The Federal Reserve did its part to shore up the bond market by stepping in to purchase exchange-traded funds (ETFs) and later, individual bonds, but are they back for more like an all-you-can-eat buffet? Bond investors are certainly hoping so.
“The Federal Reserve has proven it knows how to keep credit flowing during a crisis,” a MarketWatch report noted. “Look at the record debt already issued this year by highly rated and speculative-grade U.S. corporations during the pandemic.”
“But bond investors now also expect the Fed’s unprecedented stimulus sloshing around financial markets to turn the tide on the credit cycle, namely by preventing more companies from going belly up than was expected only a few months ago,” the article added.
The big uncertainty remains the coronavirus pandemic and whether companies can stay afloat as a second wave of cases is preventing companies from returning to normal. Access to fresh capital will be key for these companies’ survival.
“It’s a key axiom that businesses don’t default because they are losing money,” said Steven Oh, global head of credit and fixed-income leverage at PineBridge Investments in Los Angeles, via the MarketWatch report. “Businesses default because their access to liquidity dries up.”
Getting Core Bond Exposure
ETF investors looking for core bond exposure can look to the iShares Core U.S. Aggregate Bond ETF (NYSEArca: AGG), which has been the go-to fund for investors.
- AGG seeks to track the investment results of the Bloomberg Barclays U.S. Aggregate Bond Index.
- The index measures the performance of the total U.S. investment-grade bond market.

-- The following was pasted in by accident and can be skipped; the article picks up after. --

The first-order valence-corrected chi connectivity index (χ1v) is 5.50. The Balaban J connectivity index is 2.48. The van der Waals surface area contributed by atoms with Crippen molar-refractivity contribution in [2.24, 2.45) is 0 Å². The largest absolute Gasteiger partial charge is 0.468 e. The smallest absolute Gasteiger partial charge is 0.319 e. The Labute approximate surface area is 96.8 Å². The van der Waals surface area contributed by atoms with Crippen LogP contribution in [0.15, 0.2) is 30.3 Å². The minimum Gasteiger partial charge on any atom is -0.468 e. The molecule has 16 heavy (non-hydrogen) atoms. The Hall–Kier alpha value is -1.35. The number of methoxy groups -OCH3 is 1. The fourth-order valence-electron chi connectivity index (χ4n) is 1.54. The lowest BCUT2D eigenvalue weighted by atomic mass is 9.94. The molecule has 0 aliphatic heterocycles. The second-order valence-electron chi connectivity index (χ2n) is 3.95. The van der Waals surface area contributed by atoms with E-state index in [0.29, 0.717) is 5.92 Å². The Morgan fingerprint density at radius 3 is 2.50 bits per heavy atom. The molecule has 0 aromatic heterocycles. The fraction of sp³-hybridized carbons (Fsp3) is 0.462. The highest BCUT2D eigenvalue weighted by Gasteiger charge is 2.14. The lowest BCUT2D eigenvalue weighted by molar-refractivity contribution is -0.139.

- The fund generally invests at least 90% of its net assets in component securities of its underlying index and in investments that have economic characteristics that are substantially identical to the economic characteristics of the component securities of its underlying index.
Reasons to use AGG:
- Broad exposure to U.S. investment-grade bonds
- A low-cost easy way to diversify a portfolio using fixed income
- Use at the core of your portfolio to seek stability and pursue income
An Additional Corporate Bond Alternative
Another ETF to consider is the Goldman Sachs Access Investment Grade Corporate Bond ETF (GIGB). GIGB seeks to provide investment results that closely correspond to the performance of the FTSE Goldman Sachs Investment Grade Corporate Bond Index.
The fund seeks to achieve its investment objective by investing at least 80% of its assets (exclusive of collateral held from securities lending) in securities included in its underlying index. The index is a rules-based index that is designed to measure the performance of investment grade, corporate bonds denominated in U.S. dollars that meet certain liquidity and fundamental screening criteria.
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